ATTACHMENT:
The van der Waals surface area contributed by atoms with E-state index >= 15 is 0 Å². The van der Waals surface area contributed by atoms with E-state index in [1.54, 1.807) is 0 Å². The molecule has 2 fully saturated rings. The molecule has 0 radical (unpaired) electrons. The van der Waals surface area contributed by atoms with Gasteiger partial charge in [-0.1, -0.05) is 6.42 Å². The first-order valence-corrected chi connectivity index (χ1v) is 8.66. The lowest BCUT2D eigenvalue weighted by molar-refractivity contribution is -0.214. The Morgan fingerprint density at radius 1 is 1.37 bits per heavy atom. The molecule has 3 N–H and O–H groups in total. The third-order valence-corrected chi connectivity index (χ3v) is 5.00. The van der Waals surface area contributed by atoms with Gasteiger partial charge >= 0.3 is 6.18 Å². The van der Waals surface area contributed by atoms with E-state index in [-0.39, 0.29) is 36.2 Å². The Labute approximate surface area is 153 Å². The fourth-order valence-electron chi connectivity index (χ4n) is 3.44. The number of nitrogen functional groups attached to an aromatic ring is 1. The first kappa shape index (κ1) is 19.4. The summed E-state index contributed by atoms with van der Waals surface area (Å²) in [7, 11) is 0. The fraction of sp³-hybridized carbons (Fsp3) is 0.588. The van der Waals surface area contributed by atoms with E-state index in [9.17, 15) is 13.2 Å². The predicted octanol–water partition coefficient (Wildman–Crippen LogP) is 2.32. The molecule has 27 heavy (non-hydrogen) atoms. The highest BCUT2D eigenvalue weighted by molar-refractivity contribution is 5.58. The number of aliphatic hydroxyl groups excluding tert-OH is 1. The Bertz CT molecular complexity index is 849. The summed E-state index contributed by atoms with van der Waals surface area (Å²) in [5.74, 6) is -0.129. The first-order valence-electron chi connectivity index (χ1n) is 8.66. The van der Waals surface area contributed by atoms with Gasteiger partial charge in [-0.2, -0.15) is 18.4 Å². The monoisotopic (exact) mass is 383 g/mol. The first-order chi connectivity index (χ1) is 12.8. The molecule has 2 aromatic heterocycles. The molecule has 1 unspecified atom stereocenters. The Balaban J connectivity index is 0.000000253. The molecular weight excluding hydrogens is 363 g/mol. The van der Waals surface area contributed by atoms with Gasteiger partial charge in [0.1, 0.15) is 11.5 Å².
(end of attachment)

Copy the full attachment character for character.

The van der Waals surface area contributed by atoms with E-state index >= 15 is 0 Å². The van der Waals surface area contributed by atoms with E-state index in [1.54, 1.807) is 0 Å². The molecule has 2 fully saturated rings. The molecule has 0 radical (unpaired) electrons. The van der Waals surface area contributed by atoms with Gasteiger partial charge in [-0.1, -0.05) is 6.42 Å². The first-order valence-corrected chi connectivity index (χ1v) is 8.66. The lowest BCUT2D eigenvalue weighted by molar-refractivity contribution is -0.214. The Morgan fingerprint density at radius 1 is 1.37 bits per heavy atom. The molecule has 3 N–H and O–H groups in total. The third-order valence-corrected chi connectivity index (χ3v) is 5.00. The van der Waals surface area contributed by atoms with Gasteiger partial charge >= 0.3 is 6.18 Å². The van der Waals surface area contributed by atoms with E-state index in [-0.39, 0.29) is 36.2 Å². The Labute approximate surface area is 153 Å². The fourth-order valence-electron chi connectivity index (χ4n) is 3.44. The number of nitrogen functional groups attached to an aromatic ring is 1. The first kappa shape index (κ1) is 19.4. The summed E-state index contributed by atoms with van der Waals surface area (Å²) in [7, 11) is 0. The fraction of sp³-hybridized carbons (Fsp3) is 0.588. The van der Waals surface area contributed by atoms with E-state index in [9.17, 15) is 13.2 Å². The predicted octanol–water partition coefficient (Wildman–Crippen LogP) is 2.32. The molecule has 27 heavy (non-hydrogen) atoms. The highest BCUT2D eigenvalue weighted by molar-refractivity contribution is 5.58. The number of aliphatic hydroxyl groups excluding tert-OH is 1. The Bertz CT molecular complexity index is 849. The summed E-state index contributed by atoms with van der Waals surface area (Å²) in [5.74, 6) is -0.129. The first-order valence-electron chi connectivity index (χ1n) is 8.66. The van der Waals surface area contributed by atoms with Gasteiger partial charge in [-0.2, -0.15) is 18.4 Å². The monoisotopic (exact) mass is 383 g/mol. The first-order chi connectivity index (χ1) is 12.8. The molecule has 2 aromatic heterocycles. The molecule has 1 unspecified atom stereocenters. The Balaban J connectivity index is 0.000000253. The molecular weight excluding hydrogens is 363 g/mol. The van der Waals surface area contributed by atoms with Gasteiger partial charge in [0.1, 0.15) is 11.5 Å².